• Growth in economic activity (leading investment, employment and competitiveness) in identified green industry sectors;
  • An overall shift in economic activity towards cleaner industries and sectors that have a low environmental impact compared to their socio-economic impact.

In line with these imperatives, the government has implemented a number of policy measures which aim to promote a transition to a green economy. These include the National Strategy for Sustainable Development, the Industrial Policy Action Plan, the New Growth Path, the Green Economy Accord and most recently, the National Development Plan that was released in 2012.

In the context of these national policy measures, strategies and plans, the implementation of South Africa’s green economy transition has been to the level of a significant degree decentralised to provincial and local government level. As a result, the City of Tshwane has identified a requirement to develop a city-specific Green Economy Strategic Framework, which reinforces national policy and provincial policy in this area.

What is a green economy and how can we get there?

In developing the Green Economy Strategic Framework for Tshwane, the City’s government has adopted the United Nations Environment Programme (UNEP) definition of a green economy, namely “one that results in improved human well-being and social equity, while significantly reducing environmental risks and ecological scarcities”

From the City’s perspective, therefore, the essence of a green economy lies in the following:

  • Improved human well-being;
  • Improved social equity;
  • Reduced environmental risks and ecological scarcities.

It is therefore imperative that a green economy transition can de-couple economic development from resource consumption and environmental impacts, and enable inclusive growth through a more equal distribution of wealth and access to ecological goods and services such as clean air and water.

It should also enable improved human health and well-being, through enhancing the quality and quantity of these goods and services, as well as the quantity and quality of public infrastructure and services such as transportation, education and civil services.

If implemented effectively, a green economy can offer a new economic path to sustainable development, in which the spheres of technology, economy, society and ecology are embedded in each other and are underpinned by systems of good governance.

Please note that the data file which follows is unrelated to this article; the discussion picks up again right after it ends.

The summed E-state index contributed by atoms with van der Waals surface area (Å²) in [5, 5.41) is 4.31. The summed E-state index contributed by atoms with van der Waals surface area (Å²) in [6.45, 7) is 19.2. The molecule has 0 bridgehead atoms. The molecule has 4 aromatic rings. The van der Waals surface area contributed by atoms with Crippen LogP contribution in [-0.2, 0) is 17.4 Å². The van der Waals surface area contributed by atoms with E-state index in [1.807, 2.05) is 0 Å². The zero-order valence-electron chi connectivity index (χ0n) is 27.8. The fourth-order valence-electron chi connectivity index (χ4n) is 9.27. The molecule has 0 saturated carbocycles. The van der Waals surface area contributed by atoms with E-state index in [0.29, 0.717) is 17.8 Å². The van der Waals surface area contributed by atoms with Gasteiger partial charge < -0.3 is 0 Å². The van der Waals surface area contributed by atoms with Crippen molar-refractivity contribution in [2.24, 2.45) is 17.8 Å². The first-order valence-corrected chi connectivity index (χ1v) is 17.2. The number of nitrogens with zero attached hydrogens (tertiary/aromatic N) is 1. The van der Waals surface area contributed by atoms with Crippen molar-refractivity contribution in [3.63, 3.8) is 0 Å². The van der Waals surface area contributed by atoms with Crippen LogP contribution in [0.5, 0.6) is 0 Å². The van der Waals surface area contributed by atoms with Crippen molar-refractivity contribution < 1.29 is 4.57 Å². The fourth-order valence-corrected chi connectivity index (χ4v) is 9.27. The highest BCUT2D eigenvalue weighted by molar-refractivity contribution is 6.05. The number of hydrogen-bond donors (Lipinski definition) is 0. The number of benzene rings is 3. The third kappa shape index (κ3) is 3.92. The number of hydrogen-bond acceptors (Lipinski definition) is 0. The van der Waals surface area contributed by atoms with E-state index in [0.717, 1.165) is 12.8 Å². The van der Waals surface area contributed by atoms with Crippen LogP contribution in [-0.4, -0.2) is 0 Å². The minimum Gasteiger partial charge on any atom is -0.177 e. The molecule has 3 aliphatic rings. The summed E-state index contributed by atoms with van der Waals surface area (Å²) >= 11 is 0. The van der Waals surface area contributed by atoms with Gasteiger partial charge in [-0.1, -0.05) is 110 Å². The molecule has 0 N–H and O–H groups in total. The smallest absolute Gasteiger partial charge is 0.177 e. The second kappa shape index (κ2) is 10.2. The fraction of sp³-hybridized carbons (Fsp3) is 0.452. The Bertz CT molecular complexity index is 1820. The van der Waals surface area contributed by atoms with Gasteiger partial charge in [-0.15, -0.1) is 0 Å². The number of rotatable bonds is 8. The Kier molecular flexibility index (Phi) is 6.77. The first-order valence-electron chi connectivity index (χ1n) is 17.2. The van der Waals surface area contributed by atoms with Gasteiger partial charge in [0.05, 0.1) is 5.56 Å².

Sustainable development and the green economy (adapted from the National Strategy for Sustainable Development).

This understanding of a green economy provides the broader context for the development of the City of Tshwane’s Strategic Framework.

The successful implementation of this Framework, and the resulting transition to a green economy, will require that the City makes best use of its inherent competitive advantages, to develop a highly appropriate, resource-efficient, low-carbon and inclusive programme.

The City of Tshwane

Tshwane is of course located in the north of Gauteng, and comprises over one-third of the province’s area. It has a population of 2, 92 million and a population density of 4 634 people per km2.

Tshwane exhibits a diversity of land uses, including residential (rural and urban), agricultural, natural open, industrial and commercial. Much of Tshwane is currently urbanised, although significant potential exists for agricultural production in less urbanised regions. Over the past several decades, Tshwane has experienced rapid economic growth and development, resulting in significant urban sprawl, which presents a growing challenge in terms of basic services, infrastructure and housing.

One of the objectives of the Strategic Framework is of new and existing projects and programmes to be included in the City of Tshwane’s Integrated Development Plan (IDP) in the next planning cycle. The IDP for 2011–2016 has made significant improvements in livelihoods by addressing service backlogs and poverty through improving the availability and universal accessibility of essential public services (such as housing, water, sanitation, education and health care). The next IDP will therefore need to continue with service delivery roll-out, while at the same time focusing on the development of integrated solutions that reduce resource consumption and the generation of pollution and waste, while opening up new opportunities for green jobs and green economic growth.

The Strategic Framework will help to inform the City of Tshwane’s medium to long-term green economy objectives. It also forms part of the Tshwane 2055 initiative, which is a long-term strategy for improving the quality of living across the metropolitan area, revitalising the city, boosting economic development and attracting investment. It aims to articulate the City of Tshwane’s vision, game-changing interventions, indicators and outcomes.

In this regard, Tshwane 2055 has the following six identified outcomes:

  • A resilient and resource-efficient city;
  • A growing economy that is inclusive, diversified and competitive;
  • Quality infrastructure development that supports liveable communities;
  • An equitable city that supports happiness, social cohesion, safety and healthy citizens;
  • An African capital city that promotes excellence and innovative governance solutions;